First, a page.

Milena Tsvetkova published her first paper after spending a summer at SFI in 2009. Now, an Assistant Professor of Computational Social Science at the London School of Economics, Tsvetkova returned to SFI for a four-month sabbatical before beginning her application for tenure. For the past 14 years, SFI has played an important role at pivotal points in Tsvetkova's career.
“Inspiration comes from confusion, from having your perspectives and ideas challenged by exposure to other fields and research methods,” says Tsvetkova. The collaborative and interdisciplinary nature of the research at SFI offers her exactly that.
A social scientist, Tsvetkova’s interest lies in the “fundamental mechanisms of social interaction,” from research on reciprocity to group identity and cooperation, and larger ideas such as inequality and segregation. Although these are real-world issues, much of the data can be pulled from online interactions, which mirror physical interactions, too. “I’m focused on basic social science — fundamental social phenomena that could take on certain shapes, that are more or less prominent in different social contexts but almost always dictate our social interactions regardless of where we are and what these interactions are,” she says.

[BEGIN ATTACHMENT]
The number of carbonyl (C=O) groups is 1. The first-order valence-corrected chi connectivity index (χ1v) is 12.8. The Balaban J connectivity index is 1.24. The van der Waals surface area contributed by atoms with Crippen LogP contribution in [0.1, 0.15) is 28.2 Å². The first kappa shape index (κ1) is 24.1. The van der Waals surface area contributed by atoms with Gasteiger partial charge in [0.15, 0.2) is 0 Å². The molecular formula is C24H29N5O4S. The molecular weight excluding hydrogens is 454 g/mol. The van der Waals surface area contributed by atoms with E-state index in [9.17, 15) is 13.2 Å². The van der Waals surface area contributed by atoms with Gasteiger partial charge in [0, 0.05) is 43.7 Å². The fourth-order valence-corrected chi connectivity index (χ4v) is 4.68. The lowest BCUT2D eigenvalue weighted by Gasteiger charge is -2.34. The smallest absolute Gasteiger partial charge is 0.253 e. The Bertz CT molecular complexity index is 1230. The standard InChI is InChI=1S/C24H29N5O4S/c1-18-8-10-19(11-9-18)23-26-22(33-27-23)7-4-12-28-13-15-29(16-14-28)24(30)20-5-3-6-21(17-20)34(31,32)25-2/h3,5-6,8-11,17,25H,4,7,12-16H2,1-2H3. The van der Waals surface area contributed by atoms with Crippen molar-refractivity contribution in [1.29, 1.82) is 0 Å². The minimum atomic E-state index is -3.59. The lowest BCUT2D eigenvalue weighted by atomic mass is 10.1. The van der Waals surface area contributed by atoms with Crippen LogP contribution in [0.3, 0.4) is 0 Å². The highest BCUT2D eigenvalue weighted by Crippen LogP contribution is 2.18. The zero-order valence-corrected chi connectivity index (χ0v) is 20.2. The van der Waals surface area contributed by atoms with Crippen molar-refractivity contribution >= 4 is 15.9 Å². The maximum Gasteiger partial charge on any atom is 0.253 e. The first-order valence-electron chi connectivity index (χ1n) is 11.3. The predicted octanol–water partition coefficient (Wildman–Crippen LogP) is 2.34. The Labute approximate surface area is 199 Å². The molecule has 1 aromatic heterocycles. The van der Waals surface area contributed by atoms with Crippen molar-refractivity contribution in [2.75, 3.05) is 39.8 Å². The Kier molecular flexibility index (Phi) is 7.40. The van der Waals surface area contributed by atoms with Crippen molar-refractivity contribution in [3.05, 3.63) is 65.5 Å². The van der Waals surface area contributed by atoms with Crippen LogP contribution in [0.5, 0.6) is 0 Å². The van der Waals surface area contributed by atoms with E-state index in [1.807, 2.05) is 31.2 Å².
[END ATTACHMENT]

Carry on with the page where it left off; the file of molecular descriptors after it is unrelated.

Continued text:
It was her experience as an SFI Complex Systems Summer School student that first sparked her interest in such interactions. She had joined a project on the spread of gossip in social networks, working with a team consisting of herself, an ecologist, electrical engineer, and an urban planner. Becoming her first published paper, this project led her to pursue a Ph.D. at Cornell University.
She returned to SFI in 2013 for the Graduate Workshop in Computational Social Science. The research she conducted also resulted in a publication and friendships that have lasted years. Tsvetkova crosses paths with those other participants fairly often. “A shared SFI experience is a great way to make contacts at a conference and keep them,” she says.
Tsvetkova has since returned to London, taking back with her many possible — and unexpected — topics for future work with new collaborators.
“It was such a radical change of environment. I met so many new people and attended so many events that the four months felt like a year,” she says.